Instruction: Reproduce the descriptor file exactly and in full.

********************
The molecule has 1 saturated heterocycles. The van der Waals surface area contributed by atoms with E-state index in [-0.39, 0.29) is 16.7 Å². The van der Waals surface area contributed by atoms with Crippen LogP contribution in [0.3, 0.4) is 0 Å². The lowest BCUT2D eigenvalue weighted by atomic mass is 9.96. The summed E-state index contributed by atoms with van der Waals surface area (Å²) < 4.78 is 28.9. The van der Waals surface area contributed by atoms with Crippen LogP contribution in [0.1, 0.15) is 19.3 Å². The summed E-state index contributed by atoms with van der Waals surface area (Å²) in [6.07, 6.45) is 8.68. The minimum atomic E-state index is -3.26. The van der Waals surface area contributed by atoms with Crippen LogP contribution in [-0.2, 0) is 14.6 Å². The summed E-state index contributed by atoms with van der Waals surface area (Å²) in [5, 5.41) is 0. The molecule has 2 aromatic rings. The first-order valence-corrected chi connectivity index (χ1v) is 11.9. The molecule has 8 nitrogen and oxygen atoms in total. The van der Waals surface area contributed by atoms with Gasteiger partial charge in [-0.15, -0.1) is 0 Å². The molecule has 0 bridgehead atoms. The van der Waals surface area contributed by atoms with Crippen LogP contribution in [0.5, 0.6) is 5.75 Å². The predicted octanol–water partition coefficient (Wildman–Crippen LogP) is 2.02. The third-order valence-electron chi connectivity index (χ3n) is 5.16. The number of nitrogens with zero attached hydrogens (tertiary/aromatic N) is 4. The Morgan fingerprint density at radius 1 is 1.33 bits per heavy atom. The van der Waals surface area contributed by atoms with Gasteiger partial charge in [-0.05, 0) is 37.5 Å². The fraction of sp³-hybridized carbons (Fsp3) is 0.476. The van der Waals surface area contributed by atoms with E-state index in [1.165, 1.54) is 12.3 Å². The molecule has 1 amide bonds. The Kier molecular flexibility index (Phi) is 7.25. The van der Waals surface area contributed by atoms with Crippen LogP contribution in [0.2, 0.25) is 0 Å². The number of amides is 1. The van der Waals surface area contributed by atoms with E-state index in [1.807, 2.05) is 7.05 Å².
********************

The molecule has 1 saturated heterocycles. The van der Waals surface area contributed by atoms with E-state index in [-0.39, 0.29) is 16.7 Å². The van der Waals surface area contributed by atoms with Crippen LogP contribution in [0.3, 0.4) is 0 Å². The lowest BCUT2D eigenvalue weighted by atomic mass is 9.96. The summed E-state index contributed by atoms with van der Waals surface area (Å²) < 4.78 is 28.9. The van der Waals surface area contributed by atoms with Crippen LogP contribution in [0.1, 0.15) is 19.3 Å². The summed E-state index contributed by atoms with van der Waals surface area (Å²) in [6.07, 6.45) is 8.68. The minimum atomic E-state index is -3.26. The van der Waals surface area contributed by atoms with Crippen LogP contribution in [-0.2, 0) is 14.6 Å². The summed E-state index contributed by atoms with van der Waals surface area (Å²) in [5, 5.41) is 0. The molecule has 2 aromatic rings. The first-order valence-corrected chi connectivity index (χ1v) is 11.9. The molecule has 8 nitrogen and oxygen atoms in total. The van der Waals surface area contributed by atoms with Gasteiger partial charge in [-0.15, -0.1) is 0 Å². The molecule has 0 bridgehead atoms. The van der Waals surface area contributed by atoms with Crippen LogP contribution in [0.5, 0.6) is 5.75 Å². The predicted octanol–water partition coefficient (Wildman–Crippen LogP) is 2.02. The third-order valence-electron chi connectivity index (χ3n) is 5.16. The number of nitrogens with zero attached hydrogens (tertiary/aromatic N) is 4. The Morgan fingerprint density at radius 1 is 1.33 bits per heavy atom. The van der Waals surface area contributed by atoms with Gasteiger partial charge in [-0.05, 0) is 37.5 Å². The fraction of sp³-hybridized carbons (Fsp3) is 0.476. The van der Waals surface area contributed by atoms with E-state index in [1.165, 1.54) is 12.3 Å². The molecule has 1 amide bonds. The Kier molecular flexibility index (Phi) is 7.25. The van der Waals surface area contributed by atoms with Crippen LogP contribution in [0.2, 0.25) is 0 Å². The number of amides is 1. The van der Waals surface area contributed by atoms with E-state index in [1.807, 2.05) is 7.05 Å².